With the 2018 Milk Carton Boat Race only two months away, this year’s flotilla of boats is already beginning to take shape. It’s not too late to enter. Registration is open, and the event is 100% free to participate and attend.

The Milk Carton Boat Race features large, hand-made, human-powered boats that float entirely by means of recycled milk cartons and jugs. This year’s event will welcome boaters back to the historic Westmoreland Park Casting Pond on Sunday, June 24.

A Rose Festival tradition dating back to 1973, the Milk Carton Boat Race has included boats of all shapes, sizes and styles. There have been boats struggling to stray afloat with just one rider and a boat that easily held eight people. You see boats built for speed and showboats that are just on the water for style points.

Each milk jug will support eight pounds and each half-gallon carton will support four pounds. With large teams, that can take a lot of empties. Thanks to our friends at Kroger Swan Island Dairy and Darigold, a limited supply of boat “starter kits” helped give teams a head start. A limited number of recycled jugs and cartons may still be available to local teams for pick up. Send your request to info@odncouncil.org.

The Milk Carton Boat Race is produced by the Royal Rosarians and presented by the Oregon Dairy and Nutrition Council. Participants who choose not to keep their boats for future years will be encouraged to dismantle and recycle them at their home.

RELATED LINK:

The Royal Rosarians Milk Carton Boat Race (information and registration)

 

New School Meals on the Menu for Oregon Students

The words “school cafeteria food” are taking on new meaning as Chef Garrett Berdan is training a growing number of child nutrition program professionals to prepare delicious and nutritious food for Oregon students.

A series of six culinary training events are underway to help improve school cafeteria menus statewide. With support from the Oregon Dairy and Nutrition Council and the Oregon Department of Education, Child Nutrition Programs, this popular program is now in its eighth year.

The 2018 series includes Central Point, Nyssa, Bend, Salem, Umatilla and Hood River.

Chef Garrett Berdan, RDN, coaches child nutrition program professionals on cooking-from-scratch culinary skills, while preparing 15 different recipes. It is offered at no cost to school nutrition professionals, who are able to practice menu planning, weights and measures, knife skills and other culinary techniques.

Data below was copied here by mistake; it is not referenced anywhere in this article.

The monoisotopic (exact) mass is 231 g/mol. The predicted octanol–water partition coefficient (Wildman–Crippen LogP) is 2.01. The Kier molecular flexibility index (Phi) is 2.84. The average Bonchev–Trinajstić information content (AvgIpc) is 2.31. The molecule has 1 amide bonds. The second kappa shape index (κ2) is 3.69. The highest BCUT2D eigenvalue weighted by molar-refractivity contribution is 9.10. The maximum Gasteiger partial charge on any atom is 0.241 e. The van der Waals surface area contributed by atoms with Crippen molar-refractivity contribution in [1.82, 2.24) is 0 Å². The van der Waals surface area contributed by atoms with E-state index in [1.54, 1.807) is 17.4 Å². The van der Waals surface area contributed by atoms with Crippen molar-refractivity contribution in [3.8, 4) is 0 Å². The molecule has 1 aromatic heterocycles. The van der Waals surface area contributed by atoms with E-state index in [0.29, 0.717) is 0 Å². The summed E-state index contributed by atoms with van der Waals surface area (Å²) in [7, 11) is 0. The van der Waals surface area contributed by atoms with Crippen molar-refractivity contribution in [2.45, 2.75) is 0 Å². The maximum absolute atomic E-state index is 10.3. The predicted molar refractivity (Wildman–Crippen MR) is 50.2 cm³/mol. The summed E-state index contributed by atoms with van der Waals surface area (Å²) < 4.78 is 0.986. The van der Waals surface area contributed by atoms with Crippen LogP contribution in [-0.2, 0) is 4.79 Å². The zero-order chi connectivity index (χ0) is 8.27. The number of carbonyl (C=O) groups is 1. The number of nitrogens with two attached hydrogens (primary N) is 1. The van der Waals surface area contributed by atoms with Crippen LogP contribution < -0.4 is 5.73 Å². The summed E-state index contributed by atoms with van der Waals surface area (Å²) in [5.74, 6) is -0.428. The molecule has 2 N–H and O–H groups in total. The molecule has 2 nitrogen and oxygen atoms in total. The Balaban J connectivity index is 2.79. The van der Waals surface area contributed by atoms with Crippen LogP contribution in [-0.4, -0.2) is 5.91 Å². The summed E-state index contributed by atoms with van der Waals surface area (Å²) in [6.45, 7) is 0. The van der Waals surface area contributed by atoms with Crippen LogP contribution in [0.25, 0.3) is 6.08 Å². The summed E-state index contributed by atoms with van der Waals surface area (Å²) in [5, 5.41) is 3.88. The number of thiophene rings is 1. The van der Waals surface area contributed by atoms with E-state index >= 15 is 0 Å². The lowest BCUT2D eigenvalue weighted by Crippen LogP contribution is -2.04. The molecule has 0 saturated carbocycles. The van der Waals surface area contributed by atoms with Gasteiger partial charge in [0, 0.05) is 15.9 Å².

The preparation of healthy meals for students emphasizes nutrient-rich foods, because studies show that well-nourished kids perform better in school.

“These trainings use Oregon State University Extension Food Hero recipes that meet USDA school nutrition requirements and emphasize using locally produced foods and ingredients,” said Erin Hirte, Manager of Youth Wellness for the Oregon Dairy and Nutrition Council. “Oregon farmers are helping provide creative solutions to old challenges that will benefit students now and into the future.”

Oregon’s dairy farm families and processors invest in youth wellness and education. They are involved with schools across the state, supporting programs such as this training.

 

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Oregon Celebrates National School Breakfast Week

National School Breakfast Week (March 5 to 9) is a weeklong celebration of the School Breakfast Program, which provides millions of children a nutritious morning meal each school day. Dairy is an important part of those balanced, nutritious breakfasts, so the Oregon Dairy and Nutrition Council helped organize events for Oregon schools.

On Monday, Independence Elementary Schools’ fourth and fifth grade students gathered in the gym for a special assembly with former NFL player Anthony Newman to learn about the importance of eating a healthy breakfast in order to fuel their day.

“When you start in the morning, you have to fuel your body,” said Newman, “and put something in your body so you can go all day long.”

On Tuesday morning, Oregon Dairy Princess Ambassador Stephanie Breazile joined Newman in celebrating healthy school breakfasts with students and the school nutrition team at Ash Creek Elementary School.

“When you come to school, it’s like a game. If you don’t take care of yourself you’re going to crash. You’re going to get tired,” Newman warned. “Fuel your body, and take care of your body with the proper foods.”

Both assemblies ended with encouragement for students to take a pledge to live a healthy lifestyle. Alongside Newman, students and staff signed a poster to commit to that declaration.

According to a survey of School Nutrition Association members, 96 percent say student participation increases during National School Breakfast Week. National School Breakfast Week appearances were made possible by the Fuel Up To Play 60 program – a school health and wellness program supported by dairy farmers in partnership with the USDA, the NFL and the National Dairy Council.